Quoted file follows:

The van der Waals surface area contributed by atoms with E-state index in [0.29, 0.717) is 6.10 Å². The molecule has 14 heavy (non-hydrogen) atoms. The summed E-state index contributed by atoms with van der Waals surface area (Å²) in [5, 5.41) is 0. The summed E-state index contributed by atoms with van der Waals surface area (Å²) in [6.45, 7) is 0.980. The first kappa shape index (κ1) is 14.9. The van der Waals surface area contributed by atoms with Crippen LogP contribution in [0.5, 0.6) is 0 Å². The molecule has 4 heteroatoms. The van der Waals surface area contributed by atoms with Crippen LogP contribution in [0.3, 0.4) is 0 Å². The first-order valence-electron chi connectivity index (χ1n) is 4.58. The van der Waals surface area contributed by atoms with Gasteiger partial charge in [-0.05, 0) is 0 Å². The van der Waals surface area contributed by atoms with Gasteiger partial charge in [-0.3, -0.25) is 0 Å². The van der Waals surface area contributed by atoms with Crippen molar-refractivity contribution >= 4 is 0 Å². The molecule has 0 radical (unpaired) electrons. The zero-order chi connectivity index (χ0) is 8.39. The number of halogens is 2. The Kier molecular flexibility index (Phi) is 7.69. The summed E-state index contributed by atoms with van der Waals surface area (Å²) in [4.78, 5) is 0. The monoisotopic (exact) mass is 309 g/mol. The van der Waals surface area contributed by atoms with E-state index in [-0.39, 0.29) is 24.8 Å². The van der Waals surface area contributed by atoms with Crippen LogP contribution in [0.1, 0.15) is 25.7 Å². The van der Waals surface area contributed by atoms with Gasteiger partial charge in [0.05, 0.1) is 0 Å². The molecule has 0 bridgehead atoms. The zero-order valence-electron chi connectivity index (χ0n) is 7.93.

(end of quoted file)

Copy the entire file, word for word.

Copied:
The van der Waals surface area contributed by atoms with E-state index in [0.29, 0.717) is 6.10 Å². The molecule has 14 heavy (non-hydrogen) atoms. The summed E-state index contributed by atoms with van der Waals surface area (Å²) in [5, 5.41) is 0. The summed E-state index contributed by atoms with van der Waals surface area (Å²) in [6.45, 7) is 0.980. The first kappa shape index (κ1) is 14.9. The van der Waals surface area contributed by atoms with Crippen LogP contribution in [0.5, 0.6) is 0 Å². The molecule has 4 heteroatoms. The van der Waals surface area contributed by atoms with Crippen LogP contribution in [0.3, 0.4) is 0 Å². The first-order valence-electron chi connectivity index (χ1n) is 4.58. The van der Waals surface area contributed by atoms with Gasteiger partial charge in [-0.05, 0) is 0 Å². The van der Waals surface area contributed by atoms with Gasteiger partial charge in [-0.3, -0.25) is 0 Å². The van der Waals surface area contributed by atoms with Crippen molar-refractivity contribution >= 4 is 0 Å². The molecule has 0 radical (unpaired) electrons. The zero-order chi connectivity index (χ0) is 8.39. The number of halogens is 2. The Kier molecular flexibility index (Phi) is 7.69. The summed E-state index contributed by atoms with van der Waals surface area (Å²) in [4.78, 5) is 0. The monoisotopic (exact) mass is 309 g/mol. The van der Waals surface area contributed by atoms with E-state index in [-0.39, 0.29) is 24.8 Å². The van der Waals surface area contributed by atoms with Crippen LogP contribution in [0.1, 0.15) is 25.7 Å². The van der Waals surface area contributed by atoms with Gasteiger partial charge in [0.05, 0.1) is 0 Å². The molecule has 0 bridgehead atoms. The zero-order valence-electron chi connectivity index (χ0n) is 7.93.